“Miracle Body” Producer Yoshihisa Sakurai

“Design Ah” Producer Takuji Yoshino; Hiromi Hakuta, NHK Educational Company Director, and Noriko Abe,
NHK Educational Company Producer


Children’s ‘mockumentary’ a top winner

Children’s mockumentary’ a top winner

Wayne Hope, Producer, and Robyn Butler, Producer and Writer/Director of Gristmill with scene from “Little Lunch: The Nightmare Before Graduation”


Bernadette O’Mahony (left), Head of Development and Production, ACTF, with Jenny Buckland, ACTF CEO, with Best of Festival and First Place Gold Camera statuettes.

September 1, 2017


When it’s tea time – or “little lunch” time -- in an Australian school, youngsters can have funny and touching adventures. That was the premise of "Little Lunch-The Nightmare Before Graduation," from The Australian Children's Television Foundation, Melbourne. One of the show’s segments earned a Gold Camera statuette in Entertainment: Children's and was selected Best of Festival-Entertainment.


“Little Lunch,” which debuted in 2015, takes a look at the 15 minutes that interrupt a day at primary school through profiles of six students and their teacher. The production takes the form of a mockumentary, using the structure of a serious documentary to satirize its subject. The show is based on books written by author and columnist Danny Katz  and illustrated by Mitch Vane and adapted by Wayne Hope and Robyn Butler of Gristmill production company, Melbourne. The entry tells about funny and touching adventures during snack time in the school playground.  The series was filmed at the historic St. Kilda primary school, Melbourne.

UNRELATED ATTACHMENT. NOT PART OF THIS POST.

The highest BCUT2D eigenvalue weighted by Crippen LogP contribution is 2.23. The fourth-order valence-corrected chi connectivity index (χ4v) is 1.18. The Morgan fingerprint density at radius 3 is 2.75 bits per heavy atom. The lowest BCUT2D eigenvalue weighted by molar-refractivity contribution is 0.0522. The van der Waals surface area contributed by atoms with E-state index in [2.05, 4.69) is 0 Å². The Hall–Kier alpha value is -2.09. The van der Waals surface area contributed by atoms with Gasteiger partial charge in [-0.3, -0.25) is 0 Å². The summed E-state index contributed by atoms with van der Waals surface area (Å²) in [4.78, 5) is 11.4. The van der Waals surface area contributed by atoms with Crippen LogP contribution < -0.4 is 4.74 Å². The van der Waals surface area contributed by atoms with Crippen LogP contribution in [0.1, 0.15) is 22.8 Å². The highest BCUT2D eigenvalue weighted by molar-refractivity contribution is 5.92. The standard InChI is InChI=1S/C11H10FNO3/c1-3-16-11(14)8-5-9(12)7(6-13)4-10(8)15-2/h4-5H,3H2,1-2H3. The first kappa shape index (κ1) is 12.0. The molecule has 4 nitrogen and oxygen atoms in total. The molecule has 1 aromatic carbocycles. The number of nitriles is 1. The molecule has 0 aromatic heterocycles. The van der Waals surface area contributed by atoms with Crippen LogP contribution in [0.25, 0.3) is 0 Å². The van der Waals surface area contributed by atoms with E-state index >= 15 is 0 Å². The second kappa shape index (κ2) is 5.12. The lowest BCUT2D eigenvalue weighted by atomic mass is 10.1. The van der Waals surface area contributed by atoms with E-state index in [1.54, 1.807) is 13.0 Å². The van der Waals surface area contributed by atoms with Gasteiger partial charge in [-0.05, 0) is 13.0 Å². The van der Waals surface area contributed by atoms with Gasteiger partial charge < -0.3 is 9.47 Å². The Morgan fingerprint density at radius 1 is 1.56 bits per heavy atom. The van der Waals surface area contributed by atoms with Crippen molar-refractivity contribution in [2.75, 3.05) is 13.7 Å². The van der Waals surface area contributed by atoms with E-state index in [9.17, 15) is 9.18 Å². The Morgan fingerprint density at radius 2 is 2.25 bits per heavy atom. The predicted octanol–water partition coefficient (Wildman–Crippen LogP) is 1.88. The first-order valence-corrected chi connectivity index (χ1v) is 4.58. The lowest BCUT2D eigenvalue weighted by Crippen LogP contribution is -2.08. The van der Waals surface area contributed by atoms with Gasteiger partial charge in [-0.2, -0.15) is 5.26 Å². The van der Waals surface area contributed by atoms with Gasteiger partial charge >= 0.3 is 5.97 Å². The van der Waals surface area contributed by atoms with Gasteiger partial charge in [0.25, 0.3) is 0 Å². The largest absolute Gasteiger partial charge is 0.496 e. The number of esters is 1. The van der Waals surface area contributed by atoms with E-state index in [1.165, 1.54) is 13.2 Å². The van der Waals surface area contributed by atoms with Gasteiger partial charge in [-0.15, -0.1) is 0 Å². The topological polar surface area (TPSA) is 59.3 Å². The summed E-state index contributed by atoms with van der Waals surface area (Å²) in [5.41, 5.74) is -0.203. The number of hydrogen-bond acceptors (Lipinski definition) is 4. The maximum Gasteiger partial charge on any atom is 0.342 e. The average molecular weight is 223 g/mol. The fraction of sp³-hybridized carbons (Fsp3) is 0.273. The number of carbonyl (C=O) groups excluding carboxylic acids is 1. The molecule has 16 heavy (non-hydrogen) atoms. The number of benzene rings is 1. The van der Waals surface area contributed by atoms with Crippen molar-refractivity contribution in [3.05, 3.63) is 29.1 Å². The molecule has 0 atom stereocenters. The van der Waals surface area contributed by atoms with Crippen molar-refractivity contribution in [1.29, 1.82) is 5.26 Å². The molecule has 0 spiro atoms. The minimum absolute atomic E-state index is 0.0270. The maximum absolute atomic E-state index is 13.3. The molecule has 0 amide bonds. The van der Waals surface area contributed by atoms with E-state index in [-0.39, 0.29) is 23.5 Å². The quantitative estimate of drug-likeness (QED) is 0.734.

Butler, Hope and Ben Grogan of Gristmill were the producers; Butler also directed. Butler and Hope, husband and wife, are both actors; their company specializes in comedies. The show also is available through Netflix. ACTF is a national nonprofit foundation.



One World Award Entrants Sought


Filmmakers whose topics speak to global understanding are invited to compete for the One World Award given annually by US International Film & Video Festival.  The award recognizes a production that demonstrates international cooperation and has been sponsored for 25 years by the International Quorum of Motion Picture Producers (IQ).  


Entry information is available on our Competition Info page


In the past decade, winners have represented 10 countries and addressed topics such as AIDS, nuclear power, religious tolerance, green technology, child labor and counterfeit products. US International Film & Video entrants nominate their own works for One World consideration. Judges in the festival also can recommend works for the award.